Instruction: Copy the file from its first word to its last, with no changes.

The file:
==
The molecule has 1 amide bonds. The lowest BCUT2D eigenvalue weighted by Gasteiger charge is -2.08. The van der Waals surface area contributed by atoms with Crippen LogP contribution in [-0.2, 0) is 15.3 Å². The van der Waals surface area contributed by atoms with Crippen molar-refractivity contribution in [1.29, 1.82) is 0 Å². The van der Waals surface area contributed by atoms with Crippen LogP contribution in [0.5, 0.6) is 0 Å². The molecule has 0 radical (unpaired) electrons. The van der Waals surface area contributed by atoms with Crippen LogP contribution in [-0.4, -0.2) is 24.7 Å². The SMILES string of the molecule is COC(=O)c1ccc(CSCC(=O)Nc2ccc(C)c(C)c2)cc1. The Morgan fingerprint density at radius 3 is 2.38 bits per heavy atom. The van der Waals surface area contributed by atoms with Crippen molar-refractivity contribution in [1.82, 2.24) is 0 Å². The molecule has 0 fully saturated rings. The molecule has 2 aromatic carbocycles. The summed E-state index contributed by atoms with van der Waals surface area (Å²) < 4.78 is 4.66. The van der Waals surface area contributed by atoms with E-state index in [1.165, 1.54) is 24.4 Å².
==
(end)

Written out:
The molecule has 1 amide bonds. The lowest BCUT2D eigenvalue weighted by Gasteiger charge is -2.08. The van der Waals surface area contributed by atoms with Crippen LogP contribution in [-0.2, 0) is 15.3 Å². The van der Waals surface area contributed by atoms with Crippen molar-refractivity contribution in [1.29, 1.82) is 0 Å². The van der Waals surface area contributed by atoms with Crippen LogP contribution in [0.5, 0.6) is 0 Å². The molecule has 0 radical (unpaired) electrons. The van der Waals surface area contributed by atoms with Crippen LogP contribution in [-0.4, -0.2) is 24.7 Å². The SMILES string of the molecule is COC(=O)c1ccc(CSCC(=O)Nc2ccc(C)c(C)c2)cc1. The Morgan fingerprint density at radius 3 is 2.38 bits per heavy atom. The van der Waals surface area contributed by atoms with Crippen molar-refractivity contribution in [1.82, 2.24) is 0 Å². The molecule has 0 fully saturated rings. The molecule has 2 aromatic carbocycles. The summed E-state index contributed by atoms with van der Waals surface area (Å²) < 4.78 is 4.66. The van der Waals surface area contributed by atoms with E-state index in [1.165, 1.54) is 24.4 Å².